The default display shows the time but when you tap the screen the view changes to show either the installed app icons or any active widgets. An up/down swipe of the screen moves you between apps and widgets, while a pinch takes you back a step making navigation a simple affair. The order and behaviour of the SmartWatch apps is managed from your phone using the LiveWare app. This also lets you specify which apps show widgets on the SmartWatch’s screen.
Overall, thinner than its LiveView predecessor
At 36mm square by 8mm thick the device is 3mm thinner than the original. It has a clip at the back that can be used to attach it to the supplied silicone wrist strap or to your clothing or rucksack strap. To charge the SmartWatch you get a USB cable with a proprietary connection.
Available in six colours, the wrist strap is strong, comfortable and the SmartWatch itself clips firmly in place, so you can wear it without fear of it coming adrift. When a call or alert comes through, the SmartWatch vibrates, which can be rather disconcerting the first time it happens when you are wearing it on your wrist.
Strap-off, if you prefer
Unlike the LiveView, which was wretchedly flakey, the SmartWatch always connected reliably to my phone. Whenever I strayed out of range or turned my phone’s Bluetooth radio off, it reconnected automatically and quickly. That said, this review was conducted using v1.2.34 of the SmartWatch app so I can’t comment on the reported issues with v1.2.33.
The 1.3in OLED display is both crisp and clear, so it’s easy to see what's going on and read on-screen text. In terms of both look, operating speed and screen touch sensitivity, the SmartWatch is very much an advance on the old LiveView model.
Colourful options, but quite a chunk of change for the pleasure of a hands-free strap-on
Sony reckons the rechargeable battery will keep you going for between one day and one week depending on how heavily you use it. I never got less than 48 hours from a full charge, even when using it intensively, so Sony’s average figure of four days sounds about right.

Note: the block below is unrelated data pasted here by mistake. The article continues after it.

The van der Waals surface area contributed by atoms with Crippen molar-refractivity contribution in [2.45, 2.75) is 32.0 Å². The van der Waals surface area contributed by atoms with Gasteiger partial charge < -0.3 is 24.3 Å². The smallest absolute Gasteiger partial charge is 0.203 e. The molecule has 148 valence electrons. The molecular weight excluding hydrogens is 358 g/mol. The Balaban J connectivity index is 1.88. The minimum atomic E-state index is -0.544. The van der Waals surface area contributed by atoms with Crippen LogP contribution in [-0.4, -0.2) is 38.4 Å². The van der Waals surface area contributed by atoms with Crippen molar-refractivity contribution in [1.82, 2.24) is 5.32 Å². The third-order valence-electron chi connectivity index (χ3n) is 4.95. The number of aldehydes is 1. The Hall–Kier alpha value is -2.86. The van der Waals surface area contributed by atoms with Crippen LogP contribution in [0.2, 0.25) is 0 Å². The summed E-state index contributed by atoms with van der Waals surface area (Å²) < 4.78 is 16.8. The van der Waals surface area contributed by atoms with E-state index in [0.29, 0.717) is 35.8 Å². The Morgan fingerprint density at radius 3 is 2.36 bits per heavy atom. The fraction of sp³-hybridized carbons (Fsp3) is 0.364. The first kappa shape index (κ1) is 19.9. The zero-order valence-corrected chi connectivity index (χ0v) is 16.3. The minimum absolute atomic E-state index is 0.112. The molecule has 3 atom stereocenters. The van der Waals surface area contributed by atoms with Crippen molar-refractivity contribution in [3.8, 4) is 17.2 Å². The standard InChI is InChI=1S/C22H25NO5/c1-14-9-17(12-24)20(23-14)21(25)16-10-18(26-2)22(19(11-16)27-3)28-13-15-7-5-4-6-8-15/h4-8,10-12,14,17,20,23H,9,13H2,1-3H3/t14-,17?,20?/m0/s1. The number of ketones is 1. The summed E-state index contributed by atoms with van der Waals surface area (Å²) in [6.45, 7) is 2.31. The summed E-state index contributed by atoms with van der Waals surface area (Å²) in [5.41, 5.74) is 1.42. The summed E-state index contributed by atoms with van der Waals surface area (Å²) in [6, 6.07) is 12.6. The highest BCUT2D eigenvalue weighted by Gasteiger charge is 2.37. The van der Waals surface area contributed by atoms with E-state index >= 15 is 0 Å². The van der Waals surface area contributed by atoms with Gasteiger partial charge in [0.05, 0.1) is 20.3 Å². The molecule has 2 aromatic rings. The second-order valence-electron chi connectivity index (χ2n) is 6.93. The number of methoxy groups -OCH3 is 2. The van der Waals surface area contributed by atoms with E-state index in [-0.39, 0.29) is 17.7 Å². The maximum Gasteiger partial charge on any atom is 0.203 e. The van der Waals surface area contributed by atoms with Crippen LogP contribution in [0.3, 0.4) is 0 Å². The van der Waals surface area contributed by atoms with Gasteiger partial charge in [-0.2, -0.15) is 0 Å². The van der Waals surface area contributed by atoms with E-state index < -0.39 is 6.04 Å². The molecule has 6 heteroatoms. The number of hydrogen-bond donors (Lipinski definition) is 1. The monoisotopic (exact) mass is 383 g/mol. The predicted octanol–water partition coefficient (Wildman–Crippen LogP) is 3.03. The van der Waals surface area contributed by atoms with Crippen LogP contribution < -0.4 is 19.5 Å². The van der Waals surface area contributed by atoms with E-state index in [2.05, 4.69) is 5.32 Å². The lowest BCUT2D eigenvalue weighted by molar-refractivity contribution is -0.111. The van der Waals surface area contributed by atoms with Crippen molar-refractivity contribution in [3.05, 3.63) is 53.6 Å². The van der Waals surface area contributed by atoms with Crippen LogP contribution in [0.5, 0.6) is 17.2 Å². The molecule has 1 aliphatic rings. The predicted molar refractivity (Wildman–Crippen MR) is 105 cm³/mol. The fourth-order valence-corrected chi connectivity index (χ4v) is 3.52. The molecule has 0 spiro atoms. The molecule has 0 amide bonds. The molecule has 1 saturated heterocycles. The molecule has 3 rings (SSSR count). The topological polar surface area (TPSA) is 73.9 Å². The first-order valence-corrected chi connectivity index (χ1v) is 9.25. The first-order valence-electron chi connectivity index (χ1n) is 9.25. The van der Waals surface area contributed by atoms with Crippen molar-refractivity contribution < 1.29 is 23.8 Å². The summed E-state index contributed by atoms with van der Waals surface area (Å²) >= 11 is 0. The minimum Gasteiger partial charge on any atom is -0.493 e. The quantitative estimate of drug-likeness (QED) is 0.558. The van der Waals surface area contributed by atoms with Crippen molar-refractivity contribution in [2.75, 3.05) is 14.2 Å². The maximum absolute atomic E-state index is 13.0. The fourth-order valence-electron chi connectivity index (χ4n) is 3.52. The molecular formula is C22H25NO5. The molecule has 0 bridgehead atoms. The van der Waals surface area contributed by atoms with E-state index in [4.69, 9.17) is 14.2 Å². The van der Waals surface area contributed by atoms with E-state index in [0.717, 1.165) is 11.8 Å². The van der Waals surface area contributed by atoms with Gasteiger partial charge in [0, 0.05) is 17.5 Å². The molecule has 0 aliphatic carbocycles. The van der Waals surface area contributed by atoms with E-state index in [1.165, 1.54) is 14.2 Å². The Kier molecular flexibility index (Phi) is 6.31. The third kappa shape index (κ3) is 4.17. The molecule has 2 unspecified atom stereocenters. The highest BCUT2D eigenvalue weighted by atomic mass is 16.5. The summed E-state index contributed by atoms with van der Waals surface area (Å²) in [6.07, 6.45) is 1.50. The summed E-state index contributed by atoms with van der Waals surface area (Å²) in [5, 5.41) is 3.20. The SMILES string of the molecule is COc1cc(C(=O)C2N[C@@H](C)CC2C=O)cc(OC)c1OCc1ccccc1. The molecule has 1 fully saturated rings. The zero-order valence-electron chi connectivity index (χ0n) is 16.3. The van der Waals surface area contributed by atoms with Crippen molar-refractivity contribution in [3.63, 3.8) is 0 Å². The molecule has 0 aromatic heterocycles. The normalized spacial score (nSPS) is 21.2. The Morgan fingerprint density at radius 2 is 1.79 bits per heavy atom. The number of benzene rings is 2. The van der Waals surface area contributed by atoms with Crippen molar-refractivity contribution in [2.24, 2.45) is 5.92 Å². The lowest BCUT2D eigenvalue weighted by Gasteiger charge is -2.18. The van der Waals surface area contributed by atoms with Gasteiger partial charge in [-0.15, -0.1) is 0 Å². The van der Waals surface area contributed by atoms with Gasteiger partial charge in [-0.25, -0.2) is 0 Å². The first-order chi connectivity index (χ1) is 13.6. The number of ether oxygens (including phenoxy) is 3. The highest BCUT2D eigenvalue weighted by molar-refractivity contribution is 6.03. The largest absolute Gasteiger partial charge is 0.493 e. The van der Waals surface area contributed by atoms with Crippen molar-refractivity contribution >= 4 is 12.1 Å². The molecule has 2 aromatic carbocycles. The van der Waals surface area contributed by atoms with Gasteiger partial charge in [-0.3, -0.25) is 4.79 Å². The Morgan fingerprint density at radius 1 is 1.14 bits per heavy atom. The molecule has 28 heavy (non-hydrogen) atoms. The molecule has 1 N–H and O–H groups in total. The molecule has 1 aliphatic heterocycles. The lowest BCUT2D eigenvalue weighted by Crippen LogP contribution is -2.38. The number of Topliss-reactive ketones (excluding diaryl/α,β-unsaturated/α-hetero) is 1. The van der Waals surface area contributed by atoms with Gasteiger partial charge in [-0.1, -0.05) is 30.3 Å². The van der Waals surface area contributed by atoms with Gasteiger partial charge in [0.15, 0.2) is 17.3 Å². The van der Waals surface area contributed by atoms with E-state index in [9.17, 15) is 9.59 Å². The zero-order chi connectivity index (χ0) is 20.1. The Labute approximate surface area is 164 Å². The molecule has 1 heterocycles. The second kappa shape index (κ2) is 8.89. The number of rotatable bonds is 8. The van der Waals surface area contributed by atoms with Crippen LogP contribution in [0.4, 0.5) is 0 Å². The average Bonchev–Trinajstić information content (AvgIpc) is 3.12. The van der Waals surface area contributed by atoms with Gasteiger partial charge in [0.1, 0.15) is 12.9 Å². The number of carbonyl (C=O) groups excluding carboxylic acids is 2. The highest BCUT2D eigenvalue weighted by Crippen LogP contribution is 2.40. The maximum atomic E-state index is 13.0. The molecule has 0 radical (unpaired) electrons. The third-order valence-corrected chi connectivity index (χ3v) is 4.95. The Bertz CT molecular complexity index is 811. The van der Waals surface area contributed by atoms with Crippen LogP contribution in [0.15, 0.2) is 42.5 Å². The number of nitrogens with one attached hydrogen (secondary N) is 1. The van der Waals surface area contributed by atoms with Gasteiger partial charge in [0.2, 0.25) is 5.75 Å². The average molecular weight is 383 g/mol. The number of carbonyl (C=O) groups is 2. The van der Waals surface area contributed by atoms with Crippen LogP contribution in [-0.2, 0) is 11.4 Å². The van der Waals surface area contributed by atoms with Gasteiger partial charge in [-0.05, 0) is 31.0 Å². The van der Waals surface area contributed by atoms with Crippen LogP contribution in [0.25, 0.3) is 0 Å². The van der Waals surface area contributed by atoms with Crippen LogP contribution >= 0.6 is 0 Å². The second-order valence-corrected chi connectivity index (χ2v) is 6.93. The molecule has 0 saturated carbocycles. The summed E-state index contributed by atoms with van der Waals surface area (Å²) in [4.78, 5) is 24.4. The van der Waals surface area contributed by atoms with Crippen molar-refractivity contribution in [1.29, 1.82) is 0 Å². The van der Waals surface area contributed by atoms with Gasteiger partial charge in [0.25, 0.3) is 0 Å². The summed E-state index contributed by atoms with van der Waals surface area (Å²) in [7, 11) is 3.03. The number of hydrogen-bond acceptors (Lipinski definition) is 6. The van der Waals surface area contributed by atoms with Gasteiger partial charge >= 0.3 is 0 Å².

The big problem is the price. Even though you can find the SmartWatch for a lot less than Sony’s RRP of £110, it’s still too expensive. For forty-quid it’s a must-have but at twice that, it’s a luxury many will find hard to justify.
Unlike the original LiveView, the new SmartWatch actually works. It’s thinner, has a better screen and more importantly maintains a much more reliable Bluetooth connection with your phone. It also benefits from a broader selection of better third-party apps and a nice bundled wrist strap. While it's at least twice as good as the original LiveView, it's a real shame that it’s now twice the price. ®
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Re: Dear Sony
And yet the wristwatch took over from the pocket watch because on the wrist is more convinient for some tasks than in a pocket.
>Please someone tell me the point in this?
You talk like you've never heard of Dick Tracy.
Re: Please someone tell me the point in this?
Okay. I'm a race-walker. I spend many hours out on the roads using my phone and Endomondo to track my training. You might not have noticed but in the UK in rains a fair bit. My phone sits in the pocket on my bottle belt. If I want to check on my progress I have to reach around, unzip the pocket, take the phone out, turn it on and unlock it. That's assuming I CAN unlock it. If it is REALLY pissing down the water buggers up the capacitive screen and I'm stuffed. With one of these, I just glance at my watch.
Granted, I could get a GPS watch like the Forerunner 310 CX - but that costs about £240 and I would STILL need to take a phone with me for emergencies etc.
I can also read texts to see if they are important without getting the phone out etc. etc.